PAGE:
- the fierce initial refusal, just a few short years ago, of refugees from Sri Lanka arriving in boats—so different from our wonderfully innocent acceptance of the Vietnamese ‘boat people’ in 1979.
Canada, it must be said, is in many ways one among other nations. In some ways we have excelled and done very well in generosity and kindness. But Canada has also learned to speak the language and play the game of ‘the big boys on the block’ in world affairs. We have wanted to be there around the same table, not to convert (or even alert) the larger nations to our Canadian ‘niceness’ but to be like them—powerful, privileged, and therefore recognized and ‘respected’. Meanwhile many, many Canadians know this is not the kind of respect and power we really believe in, want—and work for. The catch-phrase ‘we are better than we know, and we are worse than we appear’ comes to mind. It seems both tempering--and true.
Canada is still, in so many ways, a land of hope. But it is also a country of complacency—living off an international reputation that is today exaggerated and unhelpful. Hope and justice are still vital goals in our country as we approach our 150th birthday party. Yearning and working for justice for our native peoples, for refugees who come to Canada in dire need, for the ignored Canadian poor and for the homeless in our city streets, for a national conversion to serious, practical resistance to ecological abuse, for being a leader in finding genuine ways to international peace—all these aspirations and efforts lie now in the hands of the grateful and hopeful few—and the young. They lie ahead of us as an unfinished nation—not behind us as triumphant and completed accomplishments.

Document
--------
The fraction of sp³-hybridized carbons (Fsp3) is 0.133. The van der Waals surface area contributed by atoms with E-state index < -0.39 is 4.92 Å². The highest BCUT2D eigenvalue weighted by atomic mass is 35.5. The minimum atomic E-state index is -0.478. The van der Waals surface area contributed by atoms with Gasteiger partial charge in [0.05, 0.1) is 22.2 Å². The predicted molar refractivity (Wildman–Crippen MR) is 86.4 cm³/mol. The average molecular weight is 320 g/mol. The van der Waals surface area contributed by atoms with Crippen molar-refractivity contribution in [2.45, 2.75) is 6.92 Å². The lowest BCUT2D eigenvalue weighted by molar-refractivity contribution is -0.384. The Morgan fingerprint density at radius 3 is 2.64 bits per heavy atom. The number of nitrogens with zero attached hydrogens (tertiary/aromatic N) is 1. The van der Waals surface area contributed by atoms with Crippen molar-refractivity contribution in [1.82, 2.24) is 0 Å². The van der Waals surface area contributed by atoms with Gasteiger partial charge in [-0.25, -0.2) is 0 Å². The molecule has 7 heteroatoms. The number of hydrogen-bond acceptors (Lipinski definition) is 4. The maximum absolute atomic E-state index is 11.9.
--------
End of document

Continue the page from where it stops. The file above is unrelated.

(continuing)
Born in 1940, I and my country were children of the ‘dance’ at the party that Expo incarnated and celebrated. As a boy, I was located comfortably in a post-Depression, post-World War II expansion, at the very start of changes in which every passing year meant more and better. At Expo in 1967, I was celebrating an era of Canadian plenty—and my own incredibly gifted life. It felt real. It felt forever.
We have so much now…and, indeed, we are so much. But so much else cries out for recognition, for healing and honest hard work. So many—even after arriving here and thinking life would be good—still cry out for a chance to have even a bit of the peace and promise pool that I swam in so easily--before 1967 and after.
I danced at Expo. I want now, as a 2017 Canadian, to be part of making it easier for those in our country and in other nations to know what it is like to be part of the dance that God intends for each of us, for all of us—in Canada, yes…and beyond. In gratitude and in hope I sing gratefully the praise of my country—and pray for it.